As previously mentioned, the object pictured at the top of the page is technically a cross-cap glued to a sphere after removing an open disk from the latter[1]. The Cross-cap itself is the part of the shape where the surface passes through itself, and is a model of a Mobius strip. Image 4 depicts a cross-cap by itself. The Cross-cap rises from a plane and intersects itself at the vertical crease. When sewn to a disk, as in the Images at the top of the page, the Cross-cap is a model of the projective plane with singularities constructed in 3 dimensional space.

 Image 5. The Cross-cap/ Mobius strip represented via a fundamental polygon. Image 6. A disk represented via a fundamental polygon. Image 7. The Real Projective Plane represented via a fundamental polygon.

Image 8. The construction of the Cross-cap and the Mobius strip from the Real Projective Plane with a disk removed from it.

The Real Projective Plane, and thus the cross-capped disk, can be made from the fundamental polygon Image 5 if the corresponding edges are joined so that the arrows line up. This requires twisting the polygon, and can be confusing to imagine. As previously mentioned, the Real Projective Plane can be made by fusing a Mobius strip and a disk. In order to achieve this, the disk must be distorted. By the same token, the Mobius strip and Cross-cap can be made by removing a disk from the Real Projective Plane, a process depicted in Image 8.

#### Constructing the Mobius Strip

First we will construct the Mobius strip, then the Cross-cap. Both processes begin with the fundamental polygon model of the Real Projective Plane at the green arrow.

Relabeling the fundamental polygon will offer better clarity as we construct the Mobius strip. Corresponding edges are now labeled with the same letter, with a single arrow indicating the orientation in which they are adjoined. We follow the arrows up the image to arrive at the next step.

In preparation for cutting the polygon down the middle, we will need to relabel the right and left sides. The sides of the polygon are made of many points. Notice that, going from the top to the middle, points on the left side successively match up to those on the right side from bottom right to middle. And it is the same for the bottom left and top right, as illustrated in Image 9, below. This symmetry across the middle allows us to split our label for the the sides in two, one label for the top halves, one for the bottom. Hence,the top half of the right side and the bottom half of the left are labeled b in Image 8, while the bottom of the right to the top of the left are labeled a.

Image 9. Looking at the edges, the top right half maps to the bottom left, and the bottom right to the top left. Thus, we can label the corresponding halves the same, just as we would label corresponding sides the same.

Now we cut a disk out of the fundamental polygon, the key step in constructing the Mobius strip from the Real Projective Plane. At the top of Image 8, we cut the shape along the dotted line across its center, and label the corresponding edges that are created where the dotted line used to be.

Now heading down the left side of Image 8, we separate the two halves of the shape and place them back-to-back. Then, we flip the top half over (pancake style) so that the arrows on the c sides match, and we glue them together. Notice that we can now pinch the b sections together, as well as the a sections on the opposite side, arriving at the football-shaped figure.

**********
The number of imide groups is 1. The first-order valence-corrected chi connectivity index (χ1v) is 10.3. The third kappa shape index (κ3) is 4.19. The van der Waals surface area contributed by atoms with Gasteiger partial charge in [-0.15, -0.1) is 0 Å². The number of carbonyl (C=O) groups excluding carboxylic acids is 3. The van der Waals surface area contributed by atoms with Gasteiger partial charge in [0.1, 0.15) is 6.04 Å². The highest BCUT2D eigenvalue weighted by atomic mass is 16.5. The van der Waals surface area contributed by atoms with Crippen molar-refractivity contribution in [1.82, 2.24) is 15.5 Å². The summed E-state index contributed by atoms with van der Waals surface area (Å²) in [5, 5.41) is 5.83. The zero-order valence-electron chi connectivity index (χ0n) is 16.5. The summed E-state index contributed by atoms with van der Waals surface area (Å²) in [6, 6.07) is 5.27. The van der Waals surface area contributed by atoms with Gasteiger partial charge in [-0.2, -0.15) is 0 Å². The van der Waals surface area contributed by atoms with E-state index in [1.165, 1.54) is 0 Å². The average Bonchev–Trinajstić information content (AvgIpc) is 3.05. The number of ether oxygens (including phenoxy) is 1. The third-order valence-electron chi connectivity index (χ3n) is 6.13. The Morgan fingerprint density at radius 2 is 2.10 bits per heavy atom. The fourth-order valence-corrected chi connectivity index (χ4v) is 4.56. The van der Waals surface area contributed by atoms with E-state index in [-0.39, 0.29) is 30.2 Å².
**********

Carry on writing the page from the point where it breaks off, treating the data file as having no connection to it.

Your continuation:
Next, we make our the figure more square-shaped by shrinking the bulges and stretching the concave parts. To make the diagram less cluttered, we can do away with the labels for the a, b, and c sides since each have already been joined together.

In a similar way to how we relabeled the right and left sides in the beginning, we can now simplify them by considering the d and e sections of each edge as two halves of the same sides. Now we can join the left and right edges of the polygon, an, giving it a half-twist so that the arrows match, we arrive at a Mobius strip.

#### Constructing the Cross-cap

Following the down arrows, we begin to construct the Cross-cap by rotating the fundamental polygon so that it looks like a diamond. Next, we begin to close the polygon, bringing its edges toward each other and inflating the interior of the shape. Now we remove the bottom of the shape; notice that this bottom section is a slightly concave disk. Were we not to remove this disk, we would end up with the cross-capped disk shown at the top of the page.

Having removed this disk, the original, colored edges of the polygon are made to meet in the middle, each matching the orientation of the other side it corresponds to. The self-intersection region characteristic of the Cross-cap appears when we fuse the two corresponding pairs of sides together through each other. This is detailed in Image 10which depicts the self-intersection region of the Cross-cap. The colors correspond to the appropriate edges in Image 8, while the surface itself is not shown. The blue edge connects to the green one, and the pink to the red.

Additionally, by stretching the sides of the Cross-cap at the bottom of Image 8, it can be made to look like the blue one in Image 4.

Image 10. A detailed image of the self- intersection region of the Cross-cap.

As we just demonstrated, both the Mobius strip and the Cross-cap can be made by cutting a disk out of the Real Projective Plane. The significant difference between the two is that the Mobius strip does not intersect itself in 3 dimensions, while the Cross-cap does. As a result of the self intersection, the process of crating the Cross-cap from the Real Projective Plane cannot be smoothly reversed—the points at the self intersection get moved to two different places when the steps are reversed. This does not occur for the Mobius strip, because it is free of self intersection. As such, the Mobius strip can be turned into the Cross-cap, but the reverse cannot be done. This fact means that the Cross-cap is simply a model of the Mobius strip, rather than homeomorphic to the Mobius strip.